OWEGO, N.Y. (WETM) – International Women’s Day celebrates the historic contributions of women across the globe in politics, the economy, culture and society. It also is a day to bring awareness and fight for gender equality.
Upstate New York has a rich history of change-making women. From abolitionist Harriet Tubman to giant modern-day figures like the late Ruth Bade Ginsberg, women in New York have been pushing for change for hundreds of years.
According to a list from U.S. News & World Report, three cities across the Finger Lakes and Southern Tier made the list of the best places in the country to honor Women’s History Month and March 8’s International Women’s Day.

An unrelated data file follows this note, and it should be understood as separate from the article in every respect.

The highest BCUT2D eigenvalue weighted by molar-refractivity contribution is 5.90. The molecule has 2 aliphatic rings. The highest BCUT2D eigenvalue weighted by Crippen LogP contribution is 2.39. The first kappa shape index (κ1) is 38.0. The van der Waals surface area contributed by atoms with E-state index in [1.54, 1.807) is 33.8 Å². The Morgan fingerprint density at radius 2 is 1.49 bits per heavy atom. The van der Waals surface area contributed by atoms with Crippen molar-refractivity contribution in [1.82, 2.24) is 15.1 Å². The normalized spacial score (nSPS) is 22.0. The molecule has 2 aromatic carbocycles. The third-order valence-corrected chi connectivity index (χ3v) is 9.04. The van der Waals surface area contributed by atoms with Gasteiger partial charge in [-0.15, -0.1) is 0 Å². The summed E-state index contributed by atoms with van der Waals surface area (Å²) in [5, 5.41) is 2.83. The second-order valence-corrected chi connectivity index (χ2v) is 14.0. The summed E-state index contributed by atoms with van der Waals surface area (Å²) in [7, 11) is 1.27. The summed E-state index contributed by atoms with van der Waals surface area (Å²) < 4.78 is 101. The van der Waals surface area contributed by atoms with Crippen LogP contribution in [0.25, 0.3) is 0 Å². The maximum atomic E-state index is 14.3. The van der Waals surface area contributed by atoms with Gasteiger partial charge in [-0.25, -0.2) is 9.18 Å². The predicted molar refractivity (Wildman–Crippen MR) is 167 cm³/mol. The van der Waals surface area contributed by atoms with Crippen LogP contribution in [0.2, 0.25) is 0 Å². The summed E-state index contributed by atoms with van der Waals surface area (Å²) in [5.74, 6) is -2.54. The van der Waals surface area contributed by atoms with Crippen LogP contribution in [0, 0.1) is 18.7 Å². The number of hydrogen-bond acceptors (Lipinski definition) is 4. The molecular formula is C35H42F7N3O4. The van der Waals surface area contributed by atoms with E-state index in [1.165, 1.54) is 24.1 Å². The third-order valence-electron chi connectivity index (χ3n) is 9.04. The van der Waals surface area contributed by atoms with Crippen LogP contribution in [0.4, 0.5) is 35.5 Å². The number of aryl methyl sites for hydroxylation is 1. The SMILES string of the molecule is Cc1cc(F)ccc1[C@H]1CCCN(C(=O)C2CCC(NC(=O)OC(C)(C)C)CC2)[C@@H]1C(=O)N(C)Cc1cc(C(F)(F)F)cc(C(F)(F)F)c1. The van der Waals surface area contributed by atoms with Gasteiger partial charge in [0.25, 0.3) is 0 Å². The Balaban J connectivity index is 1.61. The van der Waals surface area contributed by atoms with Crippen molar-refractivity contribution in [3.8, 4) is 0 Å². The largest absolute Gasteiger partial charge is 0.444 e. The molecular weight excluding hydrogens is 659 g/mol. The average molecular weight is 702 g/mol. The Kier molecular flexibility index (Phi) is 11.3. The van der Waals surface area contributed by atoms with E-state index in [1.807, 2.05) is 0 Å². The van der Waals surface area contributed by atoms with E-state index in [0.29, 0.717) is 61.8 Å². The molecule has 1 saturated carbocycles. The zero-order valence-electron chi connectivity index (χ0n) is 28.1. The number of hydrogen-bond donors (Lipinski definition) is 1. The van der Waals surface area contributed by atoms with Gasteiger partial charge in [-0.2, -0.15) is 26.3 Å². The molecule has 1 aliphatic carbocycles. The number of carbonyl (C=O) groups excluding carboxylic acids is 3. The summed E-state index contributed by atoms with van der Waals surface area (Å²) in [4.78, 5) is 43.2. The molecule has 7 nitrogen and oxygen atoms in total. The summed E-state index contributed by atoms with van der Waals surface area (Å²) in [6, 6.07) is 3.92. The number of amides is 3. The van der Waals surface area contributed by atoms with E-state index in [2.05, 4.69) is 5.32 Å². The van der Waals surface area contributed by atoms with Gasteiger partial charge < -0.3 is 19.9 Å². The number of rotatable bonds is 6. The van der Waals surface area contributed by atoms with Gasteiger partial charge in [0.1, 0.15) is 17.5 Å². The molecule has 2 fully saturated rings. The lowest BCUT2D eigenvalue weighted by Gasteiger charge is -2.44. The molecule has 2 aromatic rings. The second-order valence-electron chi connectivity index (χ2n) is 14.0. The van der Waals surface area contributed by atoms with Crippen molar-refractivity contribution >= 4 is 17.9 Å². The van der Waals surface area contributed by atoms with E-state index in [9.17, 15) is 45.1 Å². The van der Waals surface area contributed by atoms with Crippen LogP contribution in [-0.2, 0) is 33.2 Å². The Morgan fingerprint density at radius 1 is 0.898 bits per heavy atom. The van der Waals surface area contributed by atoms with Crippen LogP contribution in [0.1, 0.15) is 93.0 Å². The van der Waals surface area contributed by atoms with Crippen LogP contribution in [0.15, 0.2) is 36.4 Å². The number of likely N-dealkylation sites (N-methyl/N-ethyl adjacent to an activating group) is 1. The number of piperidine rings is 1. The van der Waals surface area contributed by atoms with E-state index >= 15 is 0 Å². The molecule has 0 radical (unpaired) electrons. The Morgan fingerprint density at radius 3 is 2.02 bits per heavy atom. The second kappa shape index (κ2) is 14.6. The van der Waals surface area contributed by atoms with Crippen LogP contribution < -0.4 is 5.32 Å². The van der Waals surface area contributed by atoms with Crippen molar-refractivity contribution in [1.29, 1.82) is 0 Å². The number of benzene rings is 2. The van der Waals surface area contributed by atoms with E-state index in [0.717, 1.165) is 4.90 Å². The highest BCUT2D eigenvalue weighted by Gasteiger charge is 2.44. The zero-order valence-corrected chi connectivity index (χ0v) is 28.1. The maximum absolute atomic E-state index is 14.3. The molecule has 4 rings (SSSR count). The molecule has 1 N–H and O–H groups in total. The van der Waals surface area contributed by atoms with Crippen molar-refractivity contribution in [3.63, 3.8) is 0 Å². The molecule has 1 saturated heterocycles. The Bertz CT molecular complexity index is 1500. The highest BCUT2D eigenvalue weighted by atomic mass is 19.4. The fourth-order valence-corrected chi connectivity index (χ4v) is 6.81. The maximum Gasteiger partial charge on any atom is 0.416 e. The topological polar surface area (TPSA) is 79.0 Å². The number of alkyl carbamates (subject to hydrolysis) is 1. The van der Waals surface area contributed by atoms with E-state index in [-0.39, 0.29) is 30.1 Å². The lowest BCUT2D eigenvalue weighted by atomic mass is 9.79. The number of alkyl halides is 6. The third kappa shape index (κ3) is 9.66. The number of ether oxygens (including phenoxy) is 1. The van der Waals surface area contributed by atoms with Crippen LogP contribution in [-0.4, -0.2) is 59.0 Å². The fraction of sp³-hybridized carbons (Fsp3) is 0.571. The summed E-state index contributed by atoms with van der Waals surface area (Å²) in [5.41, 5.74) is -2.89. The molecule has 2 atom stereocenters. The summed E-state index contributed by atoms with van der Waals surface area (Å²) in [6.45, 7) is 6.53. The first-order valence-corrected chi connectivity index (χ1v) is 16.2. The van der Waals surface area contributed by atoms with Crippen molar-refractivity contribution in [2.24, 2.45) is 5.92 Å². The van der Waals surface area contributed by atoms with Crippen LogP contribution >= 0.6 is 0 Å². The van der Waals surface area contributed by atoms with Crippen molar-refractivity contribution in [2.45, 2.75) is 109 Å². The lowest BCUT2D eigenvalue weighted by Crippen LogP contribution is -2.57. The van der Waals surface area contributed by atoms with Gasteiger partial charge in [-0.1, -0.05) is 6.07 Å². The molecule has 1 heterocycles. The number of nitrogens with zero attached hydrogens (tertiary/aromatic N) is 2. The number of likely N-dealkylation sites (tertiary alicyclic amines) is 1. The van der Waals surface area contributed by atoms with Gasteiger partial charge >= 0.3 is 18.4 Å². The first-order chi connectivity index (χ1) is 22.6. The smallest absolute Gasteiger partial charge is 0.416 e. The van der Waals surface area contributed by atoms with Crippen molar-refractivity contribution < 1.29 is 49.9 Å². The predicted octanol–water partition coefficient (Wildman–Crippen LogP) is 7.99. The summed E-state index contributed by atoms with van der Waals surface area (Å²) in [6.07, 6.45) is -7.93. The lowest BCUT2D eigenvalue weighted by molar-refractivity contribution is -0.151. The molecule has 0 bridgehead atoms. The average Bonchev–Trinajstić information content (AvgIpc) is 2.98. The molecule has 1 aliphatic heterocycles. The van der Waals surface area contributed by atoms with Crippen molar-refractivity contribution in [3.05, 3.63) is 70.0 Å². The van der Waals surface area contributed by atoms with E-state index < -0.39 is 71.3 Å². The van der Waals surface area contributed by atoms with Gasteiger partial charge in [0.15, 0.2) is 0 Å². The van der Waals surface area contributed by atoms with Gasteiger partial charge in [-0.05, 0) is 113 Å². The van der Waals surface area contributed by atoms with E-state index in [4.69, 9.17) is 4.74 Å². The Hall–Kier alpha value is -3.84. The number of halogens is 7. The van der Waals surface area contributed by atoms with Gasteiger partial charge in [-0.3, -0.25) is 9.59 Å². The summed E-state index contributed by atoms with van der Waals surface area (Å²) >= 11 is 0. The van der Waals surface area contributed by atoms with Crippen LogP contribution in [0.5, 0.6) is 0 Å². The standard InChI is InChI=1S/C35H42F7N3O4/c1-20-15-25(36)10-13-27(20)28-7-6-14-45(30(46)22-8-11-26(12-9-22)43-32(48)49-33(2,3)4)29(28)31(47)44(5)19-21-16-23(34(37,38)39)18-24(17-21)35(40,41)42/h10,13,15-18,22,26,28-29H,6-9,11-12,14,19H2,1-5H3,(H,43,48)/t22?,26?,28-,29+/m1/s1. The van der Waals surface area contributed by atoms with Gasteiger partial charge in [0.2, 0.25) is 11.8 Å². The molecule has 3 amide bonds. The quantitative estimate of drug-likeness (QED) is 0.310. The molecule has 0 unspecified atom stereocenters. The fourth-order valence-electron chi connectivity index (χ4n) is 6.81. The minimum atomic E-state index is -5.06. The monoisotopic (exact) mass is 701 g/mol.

The report explained that a hidden gem in Owego, Belva Lockwood Inn, honors the first woman to appear on a presidential election ballot and the first woman lawyer to argue before the Supreme Court. She’s from Western New York, but in the 1860s, she became the principal of the Owego Female Seminary, the site of the inn today. The hamlet of Lockwood in Tioga County is also named after her.
Seneca Falls, N.Y.
The quaint village in the Finger Lakes is part of the larger story of hugely significant women activists in the 19th century. The home of the famous 1948 Seneca Falls Convention, led by Elizabeth Cady Stanton and Lucretia Mott, the village is now home to the Women’s Rights National Historical Park, a six-acre campus showcasing the homes of suffragettes and places where they did important work.
Seneca Falls is also part of the story of one of America’s most famous suffragettes and abolitionists…
Susan B. Anthony, a long-time friend of Cady Stanton, has an entire museum dedicated to her in her former home on Madison Street. The U.S. News & World Report list also said that this iconic red home was the site of Anthony’s arrest in 1972 for breaking the law that allowed only men to vote.